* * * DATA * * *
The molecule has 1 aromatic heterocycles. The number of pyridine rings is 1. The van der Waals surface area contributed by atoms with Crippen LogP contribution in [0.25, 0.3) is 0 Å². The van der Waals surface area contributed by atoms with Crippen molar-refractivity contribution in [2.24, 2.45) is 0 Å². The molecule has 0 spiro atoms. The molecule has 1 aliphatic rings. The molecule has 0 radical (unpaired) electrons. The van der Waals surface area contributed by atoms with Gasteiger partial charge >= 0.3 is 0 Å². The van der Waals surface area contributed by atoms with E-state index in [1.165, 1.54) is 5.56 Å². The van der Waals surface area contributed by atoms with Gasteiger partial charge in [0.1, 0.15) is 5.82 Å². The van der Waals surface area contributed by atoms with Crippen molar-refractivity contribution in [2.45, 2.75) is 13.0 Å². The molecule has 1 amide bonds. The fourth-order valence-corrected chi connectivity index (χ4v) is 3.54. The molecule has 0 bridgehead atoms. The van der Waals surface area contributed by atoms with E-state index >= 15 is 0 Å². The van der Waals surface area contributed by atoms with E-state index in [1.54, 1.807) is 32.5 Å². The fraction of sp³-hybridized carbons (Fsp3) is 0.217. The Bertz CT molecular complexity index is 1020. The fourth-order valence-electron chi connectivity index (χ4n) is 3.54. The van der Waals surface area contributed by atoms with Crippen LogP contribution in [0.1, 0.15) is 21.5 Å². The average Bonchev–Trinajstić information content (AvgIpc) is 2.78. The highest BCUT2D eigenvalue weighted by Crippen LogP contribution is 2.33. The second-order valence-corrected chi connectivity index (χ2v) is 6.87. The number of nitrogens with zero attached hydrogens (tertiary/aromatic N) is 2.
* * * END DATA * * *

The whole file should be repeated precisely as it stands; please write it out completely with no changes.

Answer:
The molecule has 1 aromatic heterocycles. The number of pyridine rings is 1. The van der Waals surface area contributed by atoms with Crippen LogP contribution in [0.25, 0.3) is 0 Å². The van der Waals surface area contributed by atoms with Crippen molar-refractivity contribution in [2.24, 2.45) is 0 Å². The molecule has 0 spiro atoms. The molecule has 1 aliphatic rings. The molecule has 0 radical (unpaired) electrons. The van der Waals surface area contributed by atoms with Gasteiger partial charge >= 0.3 is 0 Å². The van der Waals surface area contributed by atoms with E-state index in [1.165, 1.54) is 5.56 Å². The van der Waals surface area contributed by atoms with Gasteiger partial charge in [0.1, 0.15) is 5.82 Å². The van der Waals surface area contributed by atoms with Crippen molar-refractivity contribution in [2.45, 2.75) is 13.0 Å². The molecule has 1 amide bonds. The fourth-order valence-corrected chi connectivity index (χ4v) is 3.54. The molecule has 0 bridgehead atoms. The van der Waals surface area contributed by atoms with E-state index >= 15 is 0 Å². The van der Waals surface area contributed by atoms with E-state index in [1.54, 1.807) is 32.5 Å². The fraction of sp³-hybridized carbons (Fsp3) is 0.217. The Bertz CT molecular complexity index is 1020. The fourth-order valence-electron chi connectivity index (χ4n) is 3.54. The van der Waals surface area contributed by atoms with Crippen LogP contribution in [0.1, 0.15) is 21.5 Å². The average Bonchev–Trinajstić information content (AvgIpc) is 2.78. The highest BCUT2D eigenvalue weighted by Crippen LogP contribution is 2.33. The second-order valence-corrected chi connectivity index (χ2v) is 6.87. The number of nitrogens with zero attached hydrogens (tertiary/aromatic N) is 2.